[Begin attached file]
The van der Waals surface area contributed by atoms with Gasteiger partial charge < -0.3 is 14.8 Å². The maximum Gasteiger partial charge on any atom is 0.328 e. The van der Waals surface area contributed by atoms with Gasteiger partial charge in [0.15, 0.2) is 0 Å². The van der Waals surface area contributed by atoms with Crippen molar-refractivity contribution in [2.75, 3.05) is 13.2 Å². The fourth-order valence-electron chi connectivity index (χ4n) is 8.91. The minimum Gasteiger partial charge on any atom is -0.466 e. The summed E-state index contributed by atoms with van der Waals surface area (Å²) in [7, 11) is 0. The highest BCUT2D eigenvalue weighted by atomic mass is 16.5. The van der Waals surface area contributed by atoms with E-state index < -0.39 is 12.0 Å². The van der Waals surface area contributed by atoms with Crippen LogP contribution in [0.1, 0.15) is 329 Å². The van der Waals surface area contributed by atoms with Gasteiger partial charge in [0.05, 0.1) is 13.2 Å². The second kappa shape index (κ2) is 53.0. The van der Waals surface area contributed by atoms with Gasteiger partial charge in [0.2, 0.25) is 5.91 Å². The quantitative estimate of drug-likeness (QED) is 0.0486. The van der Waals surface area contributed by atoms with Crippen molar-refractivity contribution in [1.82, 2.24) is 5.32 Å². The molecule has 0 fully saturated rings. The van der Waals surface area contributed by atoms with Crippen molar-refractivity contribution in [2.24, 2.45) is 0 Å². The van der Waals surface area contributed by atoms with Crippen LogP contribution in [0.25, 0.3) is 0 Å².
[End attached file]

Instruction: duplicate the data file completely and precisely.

The van der Waals surface area contributed by atoms with Gasteiger partial charge < -0.3 is 14.8 Å². The maximum Gasteiger partial charge on any atom is 0.328 e. The van der Waals surface area contributed by atoms with Gasteiger partial charge in [0.15, 0.2) is 0 Å². The van der Waals surface area contributed by atoms with Crippen molar-refractivity contribution in [2.75, 3.05) is 13.2 Å². The fourth-order valence-electron chi connectivity index (χ4n) is 8.91. The minimum Gasteiger partial charge on any atom is -0.466 e. The summed E-state index contributed by atoms with van der Waals surface area (Å²) in [7, 11) is 0. The highest BCUT2D eigenvalue weighted by atomic mass is 16.5. The van der Waals surface area contributed by atoms with E-state index < -0.39 is 12.0 Å². The van der Waals surface area contributed by atoms with Crippen LogP contribution in [0.1, 0.15) is 329 Å². The van der Waals surface area contributed by atoms with Gasteiger partial charge in [0.05, 0.1) is 13.2 Å². The second kappa shape index (κ2) is 53.0. The van der Waals surface area contributed by atoms with Gasteiger partial charge in [0.2, 0.25) is 5.91 Å². The quantitative estimate of drug-likeness (QED) is 0.0486. The van der Waals surface area contributed by atoms with Crippen molar-refractivity contribution in [1.82, 2.24) is 5.32 Å². The molecule has 0 fully saturated rings. The van der Waals surface area contributed by atoms with Crippen molar-refractivity contribution in [2.24, 2.45) is 0 Å². The van der Waals surface area contributed by atoms with Crippen LogP contribution in [0.25, 0.3) is 0 Å².